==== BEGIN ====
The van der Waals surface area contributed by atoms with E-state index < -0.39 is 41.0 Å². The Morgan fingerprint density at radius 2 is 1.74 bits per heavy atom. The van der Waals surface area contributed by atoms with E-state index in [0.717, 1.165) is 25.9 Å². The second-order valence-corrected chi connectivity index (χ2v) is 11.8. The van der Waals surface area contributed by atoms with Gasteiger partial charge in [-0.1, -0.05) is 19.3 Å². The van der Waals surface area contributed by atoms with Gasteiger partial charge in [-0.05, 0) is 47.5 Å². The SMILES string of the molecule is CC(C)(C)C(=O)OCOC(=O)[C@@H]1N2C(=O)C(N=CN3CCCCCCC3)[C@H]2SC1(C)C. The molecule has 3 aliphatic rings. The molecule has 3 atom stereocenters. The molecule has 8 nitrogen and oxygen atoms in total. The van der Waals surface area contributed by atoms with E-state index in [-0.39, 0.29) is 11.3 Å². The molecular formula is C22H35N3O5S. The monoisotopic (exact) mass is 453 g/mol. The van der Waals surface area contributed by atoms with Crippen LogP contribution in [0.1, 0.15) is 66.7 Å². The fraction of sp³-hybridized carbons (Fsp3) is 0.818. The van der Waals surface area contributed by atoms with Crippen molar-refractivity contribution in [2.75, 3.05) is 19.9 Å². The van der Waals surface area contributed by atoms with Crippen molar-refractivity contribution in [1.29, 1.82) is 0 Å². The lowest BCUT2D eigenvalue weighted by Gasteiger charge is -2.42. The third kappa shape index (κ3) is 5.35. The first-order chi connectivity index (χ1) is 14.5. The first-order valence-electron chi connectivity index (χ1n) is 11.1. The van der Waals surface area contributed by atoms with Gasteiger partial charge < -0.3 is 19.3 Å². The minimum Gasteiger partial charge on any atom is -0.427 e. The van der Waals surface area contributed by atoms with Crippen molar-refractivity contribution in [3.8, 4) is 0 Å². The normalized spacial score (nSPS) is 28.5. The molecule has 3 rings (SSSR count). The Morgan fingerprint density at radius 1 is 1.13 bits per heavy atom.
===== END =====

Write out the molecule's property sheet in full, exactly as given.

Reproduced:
The van der Waals surface area contributed by atoms with E-state index < -0.39 is 41.0 Å². The Morgan fingerprint density at radius 2 is 1.74 bits per heavy atom. The van der Waals surface area contributed by atoms with E-state index in [0.717, 1.165) is 25.9 Å². The second-order valence-corrected chi connectivity index (χ2v) is 11.8. The van der Waals surface area contributed by atoms with Gasteiger partial charge in [-0.1, -0.05) is 19.3 Å². The van der Waals surface area contributed by atoms with Gasteiger partial charge in [-0.05, 0) is 47.5 Å². The SMILES string of the molecule is CC(C)(C)C(=O)OCOC(=O)[C@@H]1N2C(=O)C(N=CN3CCCCCCC3)[C@H]2SC1(C)C. The molecule has 3 aliphatic rings. The molecule has 3 atom stereocenters. The molecule has 8 nitrogen and oxygen atoms in total. The van der Waals surface area contributed by atoms with E-state index in [-0.39, 0.29) is 11.3 Å². The molecular formula is C22H35N3O5S. The monoisotopic (exact) mass is 453 g/mol. The van der Waals surface area contributed by atoms with Crippen LogP contribution in [0.1, 0.15) is 66.7 Å². The fraction of sp³-hybridized carbons (Fsp3) is 0.818. The van der Waals surface area contributed by atoms with Crippen molar-refractivity contribution in [2.75, 3.05) is 19.9 Å². The van der Waals surface area contributed by atoms with Crippen molar-refractivity contribution in [1.29, 1.82) is 0 Å². The lowest BCUT2D eigenvalue weighted by Gasteiger charge is -2.42. The third kappa shape index (κ3) is 5.35. The first-order chi connectivity index (χ1) is 14.5. The first-order valence-electron chi connectivity index (χ1n) is 11.1. The van der Waals surface area contributed by atoms with Gasteiger partial charge < -0.3 is 19.3 Å². The minimum Gasteiger partial charge on any atom is -0.427 e. The van der Waals surface area contributed by atoms with Crippen molar-refractivity contribution in [3.8, 4) is 0 Å². The normalized spacial score (nSPS) is 28.5. The molecule has 3 rings (SSSR count). The Morgan fingerprint density at radius 1 is 1.13 bits per heavy atom.